Every sports fan loves a good story, which is why movies like Rudy and Hoosiers, among many others, are so beloved in the hearts of many.
Most of these sports movies involve a compelling character and/or team that overcomes some type of adversity before achieving their goal. The NBA has a long history of larger-than-life figures and underdog success stories who would be perfect to build a movie storyline around.
So without further ado, here are five former NBA players who could have a movie made based on their career. There are certainly plenty more who could have been listed, but this is a good start.
The career of Chicago Bulls legend Michael Jordan was truly an amazing one, and it's not just because of what he accomplished on the court.
Starting with Jordan getting cut from his high school team and weaving through great successes, failures, multiple retirements and a stint in baseball, his career is perfect for a movie script. Throw in some of his infamous off-the-court behavior and fascinating relationships with guys like Charles Barkley, Phil Jackson, Jerry Reinsdorf and Jerry Krause, and you have silver screen gold.
And yes, I know Space Jam is awesome, but a more thorough biopic of the career of The Greatest of All Time is pretty much necessary.
Considering the 1980's "Showtime Lakers" were pretty much as Hollywood as it gets when it comes to the NBA, how could you not make a movie about the star of the team?
Not only does Magic Johnson's career feature the Hollywood lifestyle, the NBA titles and the rivalry against Larry Bird, but it also features the story of him testing positive for HIV in 1991. Magic's HIV announcement is widely considered one of the most memorable moments in recent sports history.
Making the story even more incredible was what happened after the announcement. Despite being retired from the NBA, Magic was voted to start in the 1992 All-Star Game, a game in which he ended up being the MVP. And after that, Magic was selected to play for the 1992 Dream Team in Barcelona.
Magic's fight against HIV was and still is inspiring stuff, which is a must in most sports movies.
Wilt Chamberlain was perhaps the first "larger than life" figure in the world of basketball. And it was not just because of the fact that he was over seven feet tall.
The giant Chamberlain became a rock star due to his dominant play in high school and college at the University of Kansas. He was so good that he was featured in four national magazines by the time he was 21 years old.
Before even entering the NBA, Chamberlain joined the Harlem Globetrotters and took part in a sold-out tour of the USSR. He even met Nikita Kruschev! I know that would make for a pretty entertaining scene.
And of course, Chamberlain's NBA career was a long and storied one. There's the 100-point game, the rivalry with Bill Russell and a late NBA Finals matchup against Kareem Abdul-Jabbar among the highlights.
While Chamberlain was a star on the court, he also lived like one off it. When he joined the Los Angeles Lakers, he built an enormous mansion in Bel-Air where he threw numerous parties and helped build his reputation as a womanizer. He truly lived the Hollywood life.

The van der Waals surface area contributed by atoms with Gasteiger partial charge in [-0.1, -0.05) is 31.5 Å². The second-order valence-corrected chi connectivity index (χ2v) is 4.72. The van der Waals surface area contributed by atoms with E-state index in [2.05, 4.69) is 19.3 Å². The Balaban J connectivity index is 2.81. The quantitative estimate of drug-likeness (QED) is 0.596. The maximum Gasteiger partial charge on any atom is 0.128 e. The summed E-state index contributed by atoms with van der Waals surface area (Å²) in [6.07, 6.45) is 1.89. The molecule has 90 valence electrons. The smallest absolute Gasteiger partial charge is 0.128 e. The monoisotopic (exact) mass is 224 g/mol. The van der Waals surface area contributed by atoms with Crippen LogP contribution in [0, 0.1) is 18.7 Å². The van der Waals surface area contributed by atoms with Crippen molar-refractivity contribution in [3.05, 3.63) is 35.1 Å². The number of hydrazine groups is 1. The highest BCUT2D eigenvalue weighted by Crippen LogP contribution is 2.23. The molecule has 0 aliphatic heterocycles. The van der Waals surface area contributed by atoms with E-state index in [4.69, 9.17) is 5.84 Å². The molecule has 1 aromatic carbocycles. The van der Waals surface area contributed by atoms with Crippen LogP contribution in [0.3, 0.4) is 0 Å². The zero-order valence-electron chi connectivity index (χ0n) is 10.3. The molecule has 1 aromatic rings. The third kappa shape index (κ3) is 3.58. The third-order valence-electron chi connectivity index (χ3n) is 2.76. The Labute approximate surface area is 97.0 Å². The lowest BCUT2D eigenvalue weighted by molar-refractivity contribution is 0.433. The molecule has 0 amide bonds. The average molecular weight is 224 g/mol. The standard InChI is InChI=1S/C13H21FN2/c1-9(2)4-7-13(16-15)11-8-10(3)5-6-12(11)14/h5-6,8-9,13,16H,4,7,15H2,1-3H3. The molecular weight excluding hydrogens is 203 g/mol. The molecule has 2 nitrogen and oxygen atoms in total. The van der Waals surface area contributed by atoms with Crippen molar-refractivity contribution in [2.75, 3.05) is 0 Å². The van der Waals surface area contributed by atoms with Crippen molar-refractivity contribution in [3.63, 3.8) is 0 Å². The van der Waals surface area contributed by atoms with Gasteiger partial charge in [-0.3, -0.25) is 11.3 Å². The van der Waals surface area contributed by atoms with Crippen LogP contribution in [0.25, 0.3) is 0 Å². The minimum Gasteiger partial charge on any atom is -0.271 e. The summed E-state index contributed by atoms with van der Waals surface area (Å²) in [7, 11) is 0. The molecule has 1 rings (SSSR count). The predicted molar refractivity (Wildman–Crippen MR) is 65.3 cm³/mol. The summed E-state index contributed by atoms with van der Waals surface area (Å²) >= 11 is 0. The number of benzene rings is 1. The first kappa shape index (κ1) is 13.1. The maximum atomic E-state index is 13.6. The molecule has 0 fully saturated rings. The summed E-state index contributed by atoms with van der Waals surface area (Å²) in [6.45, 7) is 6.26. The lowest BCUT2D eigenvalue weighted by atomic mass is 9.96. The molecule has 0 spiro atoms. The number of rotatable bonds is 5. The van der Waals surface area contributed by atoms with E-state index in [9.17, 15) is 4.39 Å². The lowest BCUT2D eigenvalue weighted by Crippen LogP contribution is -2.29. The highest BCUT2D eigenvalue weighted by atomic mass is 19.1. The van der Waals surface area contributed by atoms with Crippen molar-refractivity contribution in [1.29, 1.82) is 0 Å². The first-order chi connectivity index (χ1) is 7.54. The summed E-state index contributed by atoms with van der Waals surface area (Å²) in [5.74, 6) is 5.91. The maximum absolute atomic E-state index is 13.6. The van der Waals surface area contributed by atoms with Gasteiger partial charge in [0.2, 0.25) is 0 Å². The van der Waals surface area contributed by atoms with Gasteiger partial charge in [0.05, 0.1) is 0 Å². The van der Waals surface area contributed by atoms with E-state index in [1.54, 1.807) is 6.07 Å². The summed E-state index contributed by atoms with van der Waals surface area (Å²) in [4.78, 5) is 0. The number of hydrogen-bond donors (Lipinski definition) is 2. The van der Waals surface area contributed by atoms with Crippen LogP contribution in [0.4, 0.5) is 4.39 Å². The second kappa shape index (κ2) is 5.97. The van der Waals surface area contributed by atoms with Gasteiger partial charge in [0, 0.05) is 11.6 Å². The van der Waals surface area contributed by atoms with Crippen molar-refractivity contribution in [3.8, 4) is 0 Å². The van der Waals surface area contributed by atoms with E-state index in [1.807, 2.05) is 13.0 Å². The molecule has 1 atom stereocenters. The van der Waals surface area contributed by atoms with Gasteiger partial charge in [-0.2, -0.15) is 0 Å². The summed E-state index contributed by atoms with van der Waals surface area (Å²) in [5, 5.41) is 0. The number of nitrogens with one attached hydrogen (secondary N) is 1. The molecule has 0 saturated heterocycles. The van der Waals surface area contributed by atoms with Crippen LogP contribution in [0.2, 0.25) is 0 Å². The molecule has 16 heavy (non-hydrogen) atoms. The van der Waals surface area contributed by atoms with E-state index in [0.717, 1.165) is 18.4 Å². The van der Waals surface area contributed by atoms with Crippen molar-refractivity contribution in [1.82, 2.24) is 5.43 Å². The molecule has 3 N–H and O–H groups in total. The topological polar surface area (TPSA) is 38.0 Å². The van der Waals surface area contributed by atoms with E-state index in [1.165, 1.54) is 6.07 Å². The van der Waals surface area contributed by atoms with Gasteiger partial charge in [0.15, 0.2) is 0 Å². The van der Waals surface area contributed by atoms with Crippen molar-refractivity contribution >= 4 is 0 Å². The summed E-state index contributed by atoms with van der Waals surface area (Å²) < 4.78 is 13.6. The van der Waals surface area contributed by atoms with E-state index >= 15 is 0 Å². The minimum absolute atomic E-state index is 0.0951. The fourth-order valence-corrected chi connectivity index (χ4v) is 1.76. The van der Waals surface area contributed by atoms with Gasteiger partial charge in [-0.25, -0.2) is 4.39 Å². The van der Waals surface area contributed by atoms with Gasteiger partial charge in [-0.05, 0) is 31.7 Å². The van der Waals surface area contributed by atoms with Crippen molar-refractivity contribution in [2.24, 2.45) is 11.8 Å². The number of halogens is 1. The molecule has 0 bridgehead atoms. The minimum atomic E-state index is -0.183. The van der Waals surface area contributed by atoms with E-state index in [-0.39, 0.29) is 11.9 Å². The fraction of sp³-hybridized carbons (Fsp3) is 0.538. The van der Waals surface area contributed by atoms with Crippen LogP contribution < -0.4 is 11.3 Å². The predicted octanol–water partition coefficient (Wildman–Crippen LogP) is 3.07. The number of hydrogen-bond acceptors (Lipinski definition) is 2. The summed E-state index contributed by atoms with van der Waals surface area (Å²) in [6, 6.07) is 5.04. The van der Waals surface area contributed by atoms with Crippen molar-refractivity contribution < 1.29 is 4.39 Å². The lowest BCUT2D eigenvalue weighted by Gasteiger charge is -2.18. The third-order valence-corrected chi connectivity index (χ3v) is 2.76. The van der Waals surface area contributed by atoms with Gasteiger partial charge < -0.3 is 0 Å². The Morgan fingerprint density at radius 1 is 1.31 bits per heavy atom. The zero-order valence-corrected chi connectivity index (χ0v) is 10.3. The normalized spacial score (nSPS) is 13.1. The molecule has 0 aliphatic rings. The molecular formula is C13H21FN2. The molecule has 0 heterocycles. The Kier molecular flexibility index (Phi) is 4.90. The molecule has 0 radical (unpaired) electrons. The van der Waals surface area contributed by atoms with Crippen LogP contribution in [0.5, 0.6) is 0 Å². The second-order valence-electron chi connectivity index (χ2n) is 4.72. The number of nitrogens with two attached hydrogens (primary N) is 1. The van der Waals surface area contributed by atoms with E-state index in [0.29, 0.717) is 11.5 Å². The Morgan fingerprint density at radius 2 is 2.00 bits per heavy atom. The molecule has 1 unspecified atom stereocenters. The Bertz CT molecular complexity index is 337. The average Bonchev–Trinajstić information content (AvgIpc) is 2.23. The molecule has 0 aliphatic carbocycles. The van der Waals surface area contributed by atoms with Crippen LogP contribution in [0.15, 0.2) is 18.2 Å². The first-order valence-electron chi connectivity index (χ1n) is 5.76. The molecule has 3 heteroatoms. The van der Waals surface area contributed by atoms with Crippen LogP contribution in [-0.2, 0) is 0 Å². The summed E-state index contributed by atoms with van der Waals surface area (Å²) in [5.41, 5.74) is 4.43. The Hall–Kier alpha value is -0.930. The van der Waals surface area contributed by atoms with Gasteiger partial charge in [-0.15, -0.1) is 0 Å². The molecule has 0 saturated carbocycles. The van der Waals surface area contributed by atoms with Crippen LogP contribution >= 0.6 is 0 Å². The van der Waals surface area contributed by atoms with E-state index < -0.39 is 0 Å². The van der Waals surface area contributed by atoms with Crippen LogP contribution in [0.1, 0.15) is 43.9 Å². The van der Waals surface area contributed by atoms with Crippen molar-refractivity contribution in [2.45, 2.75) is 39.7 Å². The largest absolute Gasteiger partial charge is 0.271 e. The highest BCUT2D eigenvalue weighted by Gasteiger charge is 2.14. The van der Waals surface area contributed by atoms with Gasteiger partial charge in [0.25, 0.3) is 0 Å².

There was certainly never a shortage of drama in the career of Dennis Rodman.
A bit of a rags to riches story, Rodman was a late bloomer in basketball who did not start seeing real success until college at the small Southeastern Oklahoma State. Adding to the tale is the fact that Rodman was helped through college by the family of a camper from a youth basketball camp he worked at.
When Rodman got to the NBA, he became a member of the "Bad Boy" Detroit Pistons, which was a perfect way to describe Dennis. Over the course of his career in Detroit, Rodman feuded with players, won multiple NBA championships and also endured a litany of personal problems that nearly ended in a suicide.
After the near suicide attempt, Rodman's behavior became even more bizarre. There was the dyed hair, the headbutting, dalliances with Madonna and Carmen Electra, the professional wrestling and also the famous wedding dress stunt. And all the while, "The Worm" was winning multiple championships in Chicago.
Add all that together and I think you have plenty of material for a good movie.
Everybody loves the underdog story, and Brian Scalabrine is the embodiment of it.
Despite not really having "the look" of a NBA player, "The White Mamba" enjoyed an 11-year career in league through hard work and perseverance. Scalabrine was a student of the game and a great guy to have in the locker room. And wherever he went, he immediately became a fan favorite.
Ultimately, Scalabrine's hard work paid off when he became a NBA champion as a member of the 2007-08 Boston Celtics. Sure, he was not a huge part of that team on the court, but many will still remember the fact that Scal was on that squad.
And to top this all off, Scalabrine has an actor doppelganger in Michael Rapaport, so the casting for the movie would be quite easy.